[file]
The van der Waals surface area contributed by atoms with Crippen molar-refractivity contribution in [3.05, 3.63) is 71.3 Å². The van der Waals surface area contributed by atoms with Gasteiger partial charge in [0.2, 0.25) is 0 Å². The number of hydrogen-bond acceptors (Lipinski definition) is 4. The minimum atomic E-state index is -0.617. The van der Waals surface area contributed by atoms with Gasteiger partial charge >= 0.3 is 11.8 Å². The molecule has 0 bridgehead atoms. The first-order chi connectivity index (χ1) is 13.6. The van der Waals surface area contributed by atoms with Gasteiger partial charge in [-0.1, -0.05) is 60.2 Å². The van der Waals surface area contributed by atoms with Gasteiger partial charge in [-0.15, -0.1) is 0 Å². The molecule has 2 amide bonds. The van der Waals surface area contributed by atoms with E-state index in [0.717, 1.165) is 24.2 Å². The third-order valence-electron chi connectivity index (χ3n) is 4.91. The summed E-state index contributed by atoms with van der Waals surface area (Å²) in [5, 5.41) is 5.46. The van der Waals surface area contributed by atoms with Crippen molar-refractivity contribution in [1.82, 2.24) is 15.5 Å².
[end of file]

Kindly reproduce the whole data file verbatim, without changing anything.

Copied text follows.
The van der Waals surface area contributed by atoms with Crippen molar-refractivity contribution in [3.05, 3.63) is 71.3 Å². The van der Waals surface area contributed by atoms with Gasteiger partial charge in [0.2, 0.25) is 0 Å². The number of hydrogen-bond acceptors (Lipinski definition) is 4. The minimum atomic E-state index is -0.617. The van der Waals surface area contributed by atoms with Gasteiger partial charge >= 0.3 is 11.8 Å². The molecule has 0 bridgehead atoms. The first-order chi connectivity index (χ1) is 13.6. The van der Waals surface area contributed by atoms with Gasteiger partial charge in [-0.1, -0.05) is 60.2 Å². The van der Waals surface area contributed by atoms with Gasteiger partial charge in [-0.15, -0.1) is 0 Å². The molecule has 2 amide bonds. The van der Waals surface area contributed by atoms with E-state index in [0.717, 1.165) is 24.2 Å². The third-order valence-electron chi connectivity index (χ3n) is 4.91. The summed E-state index contributed by atoms with van der Waals surface area (Å²) in [5, 5.41) is 5.46. The van der Waals surface area contributed by atoms with Crippen molar-refractivity contribution in [1.82, 2.24) is 15.5 Å².